Broken Body, Strong Resolve

Wasu and Kooldit at Saturday’s rally in Pathum Thani

Last weekend, at a seminar celebrating the founding of a new chapter of the UDD in Pathum Thani, Thai Red Shirts (TRS) were granted the opportunity to speak to a few of the activists present.

Two of the people at the seminar were Kooldit and her husband Wasu, both of whom had taken part in the protests in April 2010. For them, the protests had a dramatic impact on their lives.

Wasu had formed part of the barricade protecting the protestors against the military outside of Satreewadit School on April 10 2010. He was beaten severely by soldiers and woke up from a coma three days later. The beating left him with permanent brain damage and partial paralysis.

When asked whether they have received any justice or compensation in their case, Kooldit responded:

None. We have gone to the Department of Special Investigation (DSI) on several occasions, but they do not care about our case. They only asked if we have have seen any ‘men in black’. We did not see any.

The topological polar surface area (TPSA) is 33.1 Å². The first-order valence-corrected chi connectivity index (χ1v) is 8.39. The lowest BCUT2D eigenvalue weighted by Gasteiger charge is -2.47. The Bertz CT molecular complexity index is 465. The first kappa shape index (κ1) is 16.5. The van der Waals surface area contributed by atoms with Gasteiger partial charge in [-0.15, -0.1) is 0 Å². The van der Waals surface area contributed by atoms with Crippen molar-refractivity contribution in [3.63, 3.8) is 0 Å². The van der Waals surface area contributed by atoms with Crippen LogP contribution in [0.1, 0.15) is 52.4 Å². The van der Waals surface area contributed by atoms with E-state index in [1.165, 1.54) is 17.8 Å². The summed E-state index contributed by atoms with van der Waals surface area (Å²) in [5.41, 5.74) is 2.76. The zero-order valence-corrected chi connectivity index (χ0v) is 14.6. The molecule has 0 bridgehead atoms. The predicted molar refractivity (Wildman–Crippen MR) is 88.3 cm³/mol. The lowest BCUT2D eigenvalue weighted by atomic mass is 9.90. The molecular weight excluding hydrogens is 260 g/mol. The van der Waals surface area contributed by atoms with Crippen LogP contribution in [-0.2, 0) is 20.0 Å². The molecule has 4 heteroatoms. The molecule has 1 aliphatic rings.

When TRS asked them about their opinions on the ‘men in black’, they replied:

It must have been the military. There were security check-points at the entrances to the Red Shirt camps, even small pocket knives were confiscated.

Kooldit and Wasu turned to the Red Shirt movement after the 2006 military coup illegally ousted former Prime Minister Thaksin Shinawatra, who they claim provided good policies for the people. In particular, they appreciated the 30 Bath scheme.

Another reason they joined the Red Shirts was their concern about the People’s Alliance of Democracy (PAD), who they say undermine democracy and the monarchy in Thailand.

We want full democracy in Thailand, with our King as our head of state… and all Thais should have democratic rights.

Before 2010, they both used to work as masseuses. Wasu’s handicap prevents him from working, while Kooldit spends most of her time taking care of her husband. They now receive government benefits as well as funding from a fellow Red Shirt activist who wishes to remain anonymous.



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